What about product endorsement?

There is currently no compulsion for bloggers to declare if they are posting on behalf of, or in collaboration with, a product or brand.

But the Public Relations Institute of New Zealand ‘encourages PR practitioners to make all appropriate disclosures and request or require third parties, such as influencers or bloggers, to disclose that items have been gifted and/or payments made’.

Sorting expertise from pseudoscience

Dietitian Angela Berrill offers these tips when assessing the advice of a wellness influencer.

Don’t be swayed by a blogger’s perceived success on social media, such as their number of followers, celebrity status or physical appearance. “Just because someone is ‘successful’ online doesn’t necessarily make them qualified,” Ms Berrill says.

Check the quality of an expert’s credentials and qualifications. “A three-day online nutrition course from an unheard-of university is completely different to having completed a master’s or post-graduate degree from a reputable university.”

Look for advice based on robust scientific evidence, rather than anecdotes or one-off studies. True experts know that one size (or diet) does not fit all.

Don’t assume an overseas qualification is appropriate for practice in New Zealand. And watch for the term ‘clinical nutritionist’, which does not mean anything.

Be aware of the filter of social media. Ms Berrill says. “It’s often a very photoshopped and edited version of someone’s life.”

How do NZ wellness gurus stack up?

Libby Weaver

Message: ‘Nutritional biochemist’ whose ‘mission is to educate and inspire, enhancing people’s health and happiness, igniting a ripple effect that transforms the world’.

Good for: Message of taking charge of your health; inspiring change. Dr Weaver speaks to women and is empathetic about the stress, busyness and problems of modern life.

Watch for: Diet advice can include giving up food groups (eg. dairy) as treatment for many health conditions.

Qualifications: Australian-trained dietitian (not NZ or AU registered). BHSc and PhD in Biochemistry from Australia’s Newcastle University.

Selling: Books, seminars, ‘Beautiful You’ weekends, online courses, Bio Blends by Dr Libby range of supplements, Dr Libby eye pillows.

Makaia Carr

Message: ‘A mother of two keeping things real in the world of health, wellness, parenting, business and all that stuff that is just plain hard sometimes!’

Good for: Body positivity, mental health, alcohol awareness and self-care. Ms Carr has been very open about her personal struggles which could be inspiring for others.

Watch for: Unacknowledged paid product endorsements.

Qualifications: No nutrition qualifications.

Selling: No products for sale. Unclear whether product promotions are sponsored content.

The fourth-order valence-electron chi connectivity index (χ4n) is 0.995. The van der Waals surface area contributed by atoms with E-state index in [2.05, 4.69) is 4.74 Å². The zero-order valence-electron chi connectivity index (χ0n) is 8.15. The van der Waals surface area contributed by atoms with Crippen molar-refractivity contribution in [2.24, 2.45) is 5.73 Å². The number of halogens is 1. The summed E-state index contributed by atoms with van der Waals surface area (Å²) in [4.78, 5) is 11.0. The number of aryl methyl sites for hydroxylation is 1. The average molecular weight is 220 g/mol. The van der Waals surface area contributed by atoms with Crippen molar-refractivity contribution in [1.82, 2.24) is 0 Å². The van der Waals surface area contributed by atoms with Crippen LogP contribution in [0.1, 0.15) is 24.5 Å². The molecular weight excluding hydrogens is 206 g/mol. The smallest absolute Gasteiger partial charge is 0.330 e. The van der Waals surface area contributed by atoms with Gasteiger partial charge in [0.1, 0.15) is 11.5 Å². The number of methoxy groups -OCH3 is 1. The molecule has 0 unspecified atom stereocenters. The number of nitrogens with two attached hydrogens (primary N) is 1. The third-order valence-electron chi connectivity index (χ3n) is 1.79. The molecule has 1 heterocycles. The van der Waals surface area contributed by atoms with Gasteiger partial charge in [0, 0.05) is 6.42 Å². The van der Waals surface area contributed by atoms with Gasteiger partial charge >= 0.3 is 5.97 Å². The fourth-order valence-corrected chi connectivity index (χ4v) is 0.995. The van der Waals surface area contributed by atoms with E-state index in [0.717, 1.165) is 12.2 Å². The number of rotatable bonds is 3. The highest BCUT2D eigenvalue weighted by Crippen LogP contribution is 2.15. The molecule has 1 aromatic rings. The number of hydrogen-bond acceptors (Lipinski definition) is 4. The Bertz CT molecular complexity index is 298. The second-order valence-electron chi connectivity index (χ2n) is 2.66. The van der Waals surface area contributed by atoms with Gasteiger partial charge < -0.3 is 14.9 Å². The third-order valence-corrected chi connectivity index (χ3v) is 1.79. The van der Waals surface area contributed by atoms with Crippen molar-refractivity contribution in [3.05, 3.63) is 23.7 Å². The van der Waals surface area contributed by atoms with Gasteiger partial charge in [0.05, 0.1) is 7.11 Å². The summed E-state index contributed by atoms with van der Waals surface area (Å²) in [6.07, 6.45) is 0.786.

Ben Warren

Message: Under the BePure brand, Mr Warren claims to offer ‘scientific, holistic health’.

Good for: Inspiration to improve health; acknowledgement that a one-size-fits-all diet will not work for everyone.

Watch for: Supplements as the answer. Some ‘scientific’ statistics not tested in a NZ context. Some theories (on hormones, for example) not recognised by the medical community. Qualifications: BA in Experimental Psychology, University of South Carolina. MSc in Holistic Nutrition, Hawthorn University, US (an unaccredited online-only school).

Selling: Six-week BePure programme, clinical consultations and programmes, BePure range of supplements, ‘The Hormone Secret’ seminars.

Millie Elder-Holmes

Message: Clean Eatz NZ is ‘a progressive lifestyle blog, logging her journey on her path to a healthier lifestyle’.

Good for: Ms Elder-Holmes’ story is a very personal one. She details her own struggles with mental health, health issues and body image which could be empowering for young women.

Watch for: Although she makes no claims to be an expert, some unscientific nutrition content could be taken as advice.

Qualifications: No nutrition qualifications.

Selling: ebook, Thailand raw vegan retreat. Unclear whether product promotions are sponsored content.

Julia and Libby

Message: Two sisters with a shared vision. They believe ‘food can be more than just tasty fuel, it can be a medicine. Beauty starts from within and food can play a big part in how we feel’.

Good for: Inspiring recipes and good ideas for including more plants in the diet. The pair also raise awareness for charities.

Watch for: Some nutrition advice is not evidence-based. Qualifications: Libby has a Naturopathy degree from Wellpark College of Natural Therapies.

Selling: Recipe books. They also have a number of brand ambassadorships and appear to do sponsored social media posts.

Nadia Lim

Message: ‘Nude food’ philosophy – eat real food that comes from the ground, sea and sky, and less from the factories.

Good for: Inspiring recipes; moderate approach. Ms Lim is an approachable role model with a solid science-based nutrition background.

Watch for: Not all her recipes are healthy but that’s fine within the context of a healthy diet.

Qualifications: BSc, Human Nutrition, Master of Dietetics, Otago University. NZ-qualified dietitian, registered in NZ.

Selling: Books, My Food Bag, Bargain Box, Nadia magazine.